More Evidence of Medical Experimentation at Guantánamo

by Andy Worthington
Featured Writer
Dandelion Salad
www.andyworthington.co.uk
22 December, 2010

In an investigative report for Truthout, my colleagues Jason Leopold and the psychologist and blogger Jeffrey Kaye have followed up on an important story they published three weeks ago, “Controversial Drug Given to All Guantánamo Detainees Akin to ‘Pharmacologic Waterboarding’” (which I cross-posted here, with commentary). In that article, they revealed how, in the months following the opening of Guantánamo on January 11, 2002, every single prisoner was forced to “take a high dosage of a controversial antimalarial drug, mefloquine, an act that an Army public health physician called ‘pharmacologic waterboarding.’”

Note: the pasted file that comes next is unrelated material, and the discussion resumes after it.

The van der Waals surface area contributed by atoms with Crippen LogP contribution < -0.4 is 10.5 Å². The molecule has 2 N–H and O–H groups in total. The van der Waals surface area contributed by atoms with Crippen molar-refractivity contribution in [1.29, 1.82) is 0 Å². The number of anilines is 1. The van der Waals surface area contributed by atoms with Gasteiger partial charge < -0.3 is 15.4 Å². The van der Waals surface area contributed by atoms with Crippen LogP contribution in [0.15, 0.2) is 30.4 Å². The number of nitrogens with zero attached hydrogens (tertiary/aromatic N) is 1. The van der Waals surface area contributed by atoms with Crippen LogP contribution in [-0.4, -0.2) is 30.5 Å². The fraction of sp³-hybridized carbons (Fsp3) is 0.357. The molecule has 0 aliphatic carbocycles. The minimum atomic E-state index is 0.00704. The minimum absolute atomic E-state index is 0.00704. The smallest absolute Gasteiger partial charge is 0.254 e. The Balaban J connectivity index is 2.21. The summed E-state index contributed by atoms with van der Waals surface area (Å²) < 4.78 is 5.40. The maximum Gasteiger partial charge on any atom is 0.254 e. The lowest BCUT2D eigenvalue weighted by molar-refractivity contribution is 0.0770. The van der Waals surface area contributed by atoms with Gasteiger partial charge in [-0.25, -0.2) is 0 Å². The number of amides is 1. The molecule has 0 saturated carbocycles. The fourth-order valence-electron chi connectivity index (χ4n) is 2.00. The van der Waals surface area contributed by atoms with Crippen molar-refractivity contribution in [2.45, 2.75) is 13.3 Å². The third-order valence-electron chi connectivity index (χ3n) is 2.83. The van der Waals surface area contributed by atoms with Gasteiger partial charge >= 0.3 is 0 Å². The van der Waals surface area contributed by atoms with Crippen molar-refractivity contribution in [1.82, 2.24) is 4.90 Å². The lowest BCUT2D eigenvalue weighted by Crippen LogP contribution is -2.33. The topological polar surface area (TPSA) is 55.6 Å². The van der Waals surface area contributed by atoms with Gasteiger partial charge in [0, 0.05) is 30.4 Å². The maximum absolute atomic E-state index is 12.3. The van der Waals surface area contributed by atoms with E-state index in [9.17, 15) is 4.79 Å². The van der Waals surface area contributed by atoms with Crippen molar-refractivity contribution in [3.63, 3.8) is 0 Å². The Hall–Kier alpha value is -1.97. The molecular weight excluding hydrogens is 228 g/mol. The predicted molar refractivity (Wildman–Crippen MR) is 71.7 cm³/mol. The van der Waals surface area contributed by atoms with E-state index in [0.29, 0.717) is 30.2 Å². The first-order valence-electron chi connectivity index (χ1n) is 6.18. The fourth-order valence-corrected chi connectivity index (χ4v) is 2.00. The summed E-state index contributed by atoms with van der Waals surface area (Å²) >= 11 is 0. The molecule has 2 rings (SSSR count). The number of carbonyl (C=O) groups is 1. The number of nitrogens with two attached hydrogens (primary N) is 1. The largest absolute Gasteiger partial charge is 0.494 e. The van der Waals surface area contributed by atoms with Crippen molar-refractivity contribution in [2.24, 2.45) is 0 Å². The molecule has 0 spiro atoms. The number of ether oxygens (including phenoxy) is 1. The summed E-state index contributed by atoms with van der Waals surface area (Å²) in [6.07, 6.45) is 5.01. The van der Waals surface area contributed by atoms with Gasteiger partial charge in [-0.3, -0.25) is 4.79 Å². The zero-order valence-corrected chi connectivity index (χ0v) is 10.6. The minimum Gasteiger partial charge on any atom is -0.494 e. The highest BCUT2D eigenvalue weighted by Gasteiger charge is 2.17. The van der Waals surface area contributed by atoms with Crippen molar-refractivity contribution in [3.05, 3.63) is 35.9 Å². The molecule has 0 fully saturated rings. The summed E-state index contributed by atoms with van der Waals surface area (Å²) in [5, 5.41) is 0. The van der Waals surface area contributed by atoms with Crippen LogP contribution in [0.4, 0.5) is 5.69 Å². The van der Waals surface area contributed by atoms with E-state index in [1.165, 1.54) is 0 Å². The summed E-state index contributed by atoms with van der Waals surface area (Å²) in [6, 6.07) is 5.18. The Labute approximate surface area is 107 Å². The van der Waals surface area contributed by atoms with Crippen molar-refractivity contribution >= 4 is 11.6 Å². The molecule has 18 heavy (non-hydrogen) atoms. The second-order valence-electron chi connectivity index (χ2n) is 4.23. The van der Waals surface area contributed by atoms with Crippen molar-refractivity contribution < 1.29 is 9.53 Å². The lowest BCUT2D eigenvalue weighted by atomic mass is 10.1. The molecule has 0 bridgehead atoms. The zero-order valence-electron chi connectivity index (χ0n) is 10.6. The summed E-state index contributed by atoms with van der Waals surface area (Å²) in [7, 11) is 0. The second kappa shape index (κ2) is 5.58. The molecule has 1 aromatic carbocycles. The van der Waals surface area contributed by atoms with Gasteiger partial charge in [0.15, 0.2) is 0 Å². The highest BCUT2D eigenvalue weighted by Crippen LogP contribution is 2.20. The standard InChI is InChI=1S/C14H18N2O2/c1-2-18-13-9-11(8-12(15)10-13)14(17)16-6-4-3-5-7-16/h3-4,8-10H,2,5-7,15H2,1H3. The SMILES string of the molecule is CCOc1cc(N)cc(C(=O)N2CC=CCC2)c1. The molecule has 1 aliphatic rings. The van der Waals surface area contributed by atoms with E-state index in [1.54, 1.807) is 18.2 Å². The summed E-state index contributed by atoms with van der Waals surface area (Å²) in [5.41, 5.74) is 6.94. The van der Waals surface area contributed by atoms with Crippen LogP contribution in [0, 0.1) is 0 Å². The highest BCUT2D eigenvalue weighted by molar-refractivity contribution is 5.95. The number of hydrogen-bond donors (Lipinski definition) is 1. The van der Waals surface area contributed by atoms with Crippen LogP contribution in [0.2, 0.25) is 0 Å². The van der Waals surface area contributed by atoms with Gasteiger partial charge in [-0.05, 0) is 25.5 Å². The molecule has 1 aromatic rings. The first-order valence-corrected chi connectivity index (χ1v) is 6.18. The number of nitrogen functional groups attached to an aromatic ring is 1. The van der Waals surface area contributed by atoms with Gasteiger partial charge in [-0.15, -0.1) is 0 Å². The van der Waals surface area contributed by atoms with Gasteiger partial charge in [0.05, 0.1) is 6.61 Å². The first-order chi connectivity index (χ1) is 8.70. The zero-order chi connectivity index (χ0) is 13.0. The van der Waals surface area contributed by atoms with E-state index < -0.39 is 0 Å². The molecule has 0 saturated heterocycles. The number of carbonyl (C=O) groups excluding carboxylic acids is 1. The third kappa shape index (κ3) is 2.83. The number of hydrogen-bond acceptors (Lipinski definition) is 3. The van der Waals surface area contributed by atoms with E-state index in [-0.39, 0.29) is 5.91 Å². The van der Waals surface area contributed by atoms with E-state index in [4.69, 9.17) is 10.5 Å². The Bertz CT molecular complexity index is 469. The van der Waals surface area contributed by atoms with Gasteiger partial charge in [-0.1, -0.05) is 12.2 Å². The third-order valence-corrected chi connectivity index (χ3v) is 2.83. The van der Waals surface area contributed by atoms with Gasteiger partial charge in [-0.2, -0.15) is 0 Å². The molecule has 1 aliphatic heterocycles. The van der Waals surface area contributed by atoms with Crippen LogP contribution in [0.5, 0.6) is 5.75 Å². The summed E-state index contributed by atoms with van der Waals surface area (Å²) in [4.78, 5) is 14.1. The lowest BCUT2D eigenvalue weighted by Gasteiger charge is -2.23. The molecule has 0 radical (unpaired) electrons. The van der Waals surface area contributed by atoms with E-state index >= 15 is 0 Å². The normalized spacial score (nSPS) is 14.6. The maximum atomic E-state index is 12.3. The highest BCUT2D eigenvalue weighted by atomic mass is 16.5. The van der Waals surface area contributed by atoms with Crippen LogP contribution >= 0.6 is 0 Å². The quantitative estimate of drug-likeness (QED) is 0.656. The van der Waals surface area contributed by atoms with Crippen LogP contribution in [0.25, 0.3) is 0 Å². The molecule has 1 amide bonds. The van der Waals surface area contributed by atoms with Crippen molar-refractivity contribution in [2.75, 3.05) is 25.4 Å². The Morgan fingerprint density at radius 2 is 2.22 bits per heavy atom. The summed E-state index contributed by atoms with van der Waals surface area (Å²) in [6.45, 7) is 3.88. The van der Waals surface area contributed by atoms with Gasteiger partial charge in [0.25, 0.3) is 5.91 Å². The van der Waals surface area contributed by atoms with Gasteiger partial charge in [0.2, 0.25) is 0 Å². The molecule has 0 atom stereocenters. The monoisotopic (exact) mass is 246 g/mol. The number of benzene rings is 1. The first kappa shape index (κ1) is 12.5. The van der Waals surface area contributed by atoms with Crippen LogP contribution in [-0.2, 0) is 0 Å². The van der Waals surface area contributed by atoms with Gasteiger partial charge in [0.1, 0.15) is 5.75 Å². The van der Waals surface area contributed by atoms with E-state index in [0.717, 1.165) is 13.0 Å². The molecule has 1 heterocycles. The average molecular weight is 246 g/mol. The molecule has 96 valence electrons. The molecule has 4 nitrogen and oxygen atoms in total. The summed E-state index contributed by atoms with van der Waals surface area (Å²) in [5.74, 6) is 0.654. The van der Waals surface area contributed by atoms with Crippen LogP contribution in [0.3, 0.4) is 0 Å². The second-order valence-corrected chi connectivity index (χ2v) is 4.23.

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All Guantánamo Prisoners Were Subjected to “Pharmacological Waterboarding” by Andy Worthington

by Andy Worthington
Featured Writer
Dandelion Salad
www.andyworthington.co.uk
3 December, 2010

In one narrative of the “War on Terror,” President Bush scrapped the protections of the Geneva Conventions — including Common Article 3, which prohibits “cruel treatment and torture” and “outrages upon personal dignity, in particular humiliating and degrading treatment.” — for prisoners at Guantánamo, and established the prison as an offshore interrogation center to protect the United States from further terrorist attacks. This narrative is distressing enough, as it involves a deliberate attempt to discard domestic and international laws and treaties so that prisoners seized in wartime — mixed up with a handful of terrorist suspects — could be held indefinitely and subjected to torture, but it is not, in fact, the most compelling explanation of the purpose of the detention policies implemented in the “War on Terror.”

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